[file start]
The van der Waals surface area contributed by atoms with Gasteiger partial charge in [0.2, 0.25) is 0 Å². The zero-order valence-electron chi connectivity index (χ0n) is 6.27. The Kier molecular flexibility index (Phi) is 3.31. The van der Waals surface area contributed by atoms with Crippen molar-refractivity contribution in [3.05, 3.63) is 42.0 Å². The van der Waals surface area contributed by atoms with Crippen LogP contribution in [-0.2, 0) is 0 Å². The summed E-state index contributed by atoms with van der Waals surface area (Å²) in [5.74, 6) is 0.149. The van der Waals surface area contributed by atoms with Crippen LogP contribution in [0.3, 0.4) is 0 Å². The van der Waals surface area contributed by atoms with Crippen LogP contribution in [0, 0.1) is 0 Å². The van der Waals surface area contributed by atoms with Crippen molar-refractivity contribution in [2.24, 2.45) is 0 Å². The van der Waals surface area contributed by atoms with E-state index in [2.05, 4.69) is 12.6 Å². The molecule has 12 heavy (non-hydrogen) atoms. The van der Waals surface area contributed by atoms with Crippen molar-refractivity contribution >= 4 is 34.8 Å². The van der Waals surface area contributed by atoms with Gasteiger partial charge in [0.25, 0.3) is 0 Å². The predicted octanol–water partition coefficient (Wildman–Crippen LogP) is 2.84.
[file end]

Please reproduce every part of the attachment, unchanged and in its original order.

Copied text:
The van der Waals surface area contributed by atoms with Gasteiger partial charge in [0.2, 0.25) is 0 Å². The zero-order valence-electron chi connectivity index (χ0n) is 6.27. The Kier molecular flexibility index (Phi) is 3.31. The van der Waals surface area contributed by atoms with Crippen molar-refractivity contribution in [3.05, 3.63) is 42.0 Å². The van der Waals surface area contributed by atoms with Crippen LogP contribution in [-0.2, 0) is 0 Å². The summed E-state index contributed by atoms with van der Waals surface area (Å²) in [5.74, 6) is 0.149. The van der Waals surface area contributed by atoms with Crippen LogP contribution in [0.3, 0.4) is 0 Å². The van der Waals surface area contributed by atoms with Crippen LogP contribution in [0, 0.1) is 0 Å². The van der Waals surface area contributed by atoms with Crippen molar-refractivity contribution in [2.24, 2.45) is 0 Å². The van der Waals surface area contributed by atoms with E-state index in [2.05, 4.69) is 12.6 Å². The molecule has 12 heavy (non-hydrogen) atoms. The van der Waals surface area contributed by atoms with Crippen molar-refractivity contribution >= 4 is 34.8 Å². The van der Waals surface area contributed by atoms with Gasteiger partial charge in [0.25, 0.3) is 0 Å². The predicted octanol–water partition coefficient (Wildman–Crippen LogP) is 2.84.